There is also a method of controlling and coordinating the operation of a video reporter including the steps of constantly reading user input data storage means for detecting user input data, constantly determining command functions of the video reporter from the input data, constantly revising the command functions in consideration of the user input data, instructing a scanning means for continuously scanning a video reporter signal to scan predetermined channels until video reporter data is detected by the scanning means, selecting and extracting messages imbedded in the video reporter data for superimposing over a television picture, and instructing tone generating means to generate an audible tone for alerting a viewer to the messages to be superimposed, instructing text to speech synthesizing means to synthesize an audio message from the messages to be superimposed, powering on a television set, initiating superimposing means for superimposing the video reporter data over the television picture of the programing in progress, initiating storage and retrieving means for storing and retrieving the video reporter data, and powering off the television set.

DRAWING

The above mentioned and other features and objects of the invention and the manner of attaining them will become more apparent and the invention itself will be better understood by reference to the following description of an embodiment of the invention taken in conjunction with the accompanying drawings and descriptive matter in which there is illustrated preferred embodiments of the invention.

FIG. 1 is a simplified block diagram of a television control system showing an embodiment of the video reporter of the present invention.

FIG. 2 is a simplified block diagram of an embodiment of the video reporter of the invention.

FIG. 3 is a simplified block diagram showing embodiments of the scanning means and the decoding means of the invention.

FIG. 4 is a simplified block diagram of the message extracting means shown in FIG. 2.

FIG. 5 is a simplified block diagram of the data clock generator of the message extracting means shown in FIG. 4.

FIG. 6 is a simplified block diagram of the overlay generating means shown in FIG. 2.

FIG. 7 is a simplified block diagram of the superimposing means shown in FIG. 2.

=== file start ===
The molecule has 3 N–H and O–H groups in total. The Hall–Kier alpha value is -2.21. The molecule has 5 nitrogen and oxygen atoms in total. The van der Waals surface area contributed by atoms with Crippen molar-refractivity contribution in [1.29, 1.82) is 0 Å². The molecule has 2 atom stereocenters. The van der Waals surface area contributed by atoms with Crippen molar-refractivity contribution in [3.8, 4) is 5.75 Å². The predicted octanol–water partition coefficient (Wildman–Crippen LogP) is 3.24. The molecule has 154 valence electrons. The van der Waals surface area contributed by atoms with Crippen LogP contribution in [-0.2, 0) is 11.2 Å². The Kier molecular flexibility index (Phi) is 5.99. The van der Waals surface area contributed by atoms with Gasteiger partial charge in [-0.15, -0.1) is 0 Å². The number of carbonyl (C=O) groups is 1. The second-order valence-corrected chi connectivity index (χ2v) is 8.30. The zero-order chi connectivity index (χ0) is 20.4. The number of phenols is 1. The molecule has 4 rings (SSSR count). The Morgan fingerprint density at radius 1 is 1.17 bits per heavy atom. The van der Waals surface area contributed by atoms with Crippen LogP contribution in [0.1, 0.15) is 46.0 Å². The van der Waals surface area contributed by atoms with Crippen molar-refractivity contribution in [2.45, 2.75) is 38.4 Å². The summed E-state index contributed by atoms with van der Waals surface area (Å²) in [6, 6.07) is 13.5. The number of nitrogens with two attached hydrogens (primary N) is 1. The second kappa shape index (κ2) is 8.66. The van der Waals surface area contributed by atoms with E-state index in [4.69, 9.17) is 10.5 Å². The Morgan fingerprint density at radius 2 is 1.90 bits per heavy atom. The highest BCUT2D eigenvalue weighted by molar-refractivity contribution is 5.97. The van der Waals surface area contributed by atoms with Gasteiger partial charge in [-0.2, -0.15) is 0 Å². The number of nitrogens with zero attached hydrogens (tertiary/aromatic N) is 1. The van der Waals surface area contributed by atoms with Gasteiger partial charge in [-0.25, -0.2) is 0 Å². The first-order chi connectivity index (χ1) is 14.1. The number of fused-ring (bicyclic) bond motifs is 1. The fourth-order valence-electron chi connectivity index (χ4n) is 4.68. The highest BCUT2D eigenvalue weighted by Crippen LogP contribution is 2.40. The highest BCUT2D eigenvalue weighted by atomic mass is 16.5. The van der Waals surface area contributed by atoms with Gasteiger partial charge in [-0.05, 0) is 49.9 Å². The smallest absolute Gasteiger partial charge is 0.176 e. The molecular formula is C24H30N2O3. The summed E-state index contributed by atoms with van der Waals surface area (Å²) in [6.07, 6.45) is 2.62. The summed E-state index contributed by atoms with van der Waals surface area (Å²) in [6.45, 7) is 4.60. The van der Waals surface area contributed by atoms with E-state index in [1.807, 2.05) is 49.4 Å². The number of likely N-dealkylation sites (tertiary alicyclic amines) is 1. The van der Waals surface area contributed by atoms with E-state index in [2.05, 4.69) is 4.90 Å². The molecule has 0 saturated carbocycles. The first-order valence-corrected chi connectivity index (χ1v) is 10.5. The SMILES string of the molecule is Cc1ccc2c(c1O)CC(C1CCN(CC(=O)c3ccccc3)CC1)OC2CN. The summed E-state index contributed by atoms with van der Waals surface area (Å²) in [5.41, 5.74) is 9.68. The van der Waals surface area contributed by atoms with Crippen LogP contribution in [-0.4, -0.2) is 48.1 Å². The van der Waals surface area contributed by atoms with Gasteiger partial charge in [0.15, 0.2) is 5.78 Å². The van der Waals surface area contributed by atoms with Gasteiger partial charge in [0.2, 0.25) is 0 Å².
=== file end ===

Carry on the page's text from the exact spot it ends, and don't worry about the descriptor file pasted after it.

FIG. 8 is a simplified block diagram of text/data embedded in the baseband signal.

FIG. 9 is a simplified block diagram of the method of controlling and coordinating the video reporter shown in FIG. 2.

FIG. 10 is a simplified block diagram showing the scan mode of the video reporter shown in FIG. 2.

FIG. 11 is a simplified block diagram showing the computer microcontroller operation of the invention.

FIG. 12 is a simplified block diagram showing the logic of the system exclusive feature of the invention.

DESCRIPTION

As shown in the simplified block diagram in FIG. 1, video reporter 10 resides between the demodulators and signal processors 20 and the picture tube drivers 30 and audio amplifiers 40 of television control system 11. In an embodiment, video reporter 10 is connected to the radio frequency (RF) input 200 to a television. In another embodiment, video reporter 10 receives its input as intermediate frequency (IF) signal or from a baseband signal. Signal 200 comes from an antenna 202, cable 204, satellite 206, or other means as desired and includes teletext and closed caption text data. In the preferred embodiment signal 200 includes video reporter messages (emergency messages). A video reporter message is encoded and transmitted during the horizontal blanking period, which is not used for television picture transmission. Video reporter 10 simultaneously receives, processes and displays video reporter messages, teletext and closed caption text data.

Referring to FIG. 2, video reporter 10 has VR tuner and I/F 210, video reporter demodulator 230 (decoding means), message extractor 240, overlay generator 250, video switch/superimposer 260, tone generator 270, text to speech synthesizer 280, audio mixer 290 and flash indicator 291.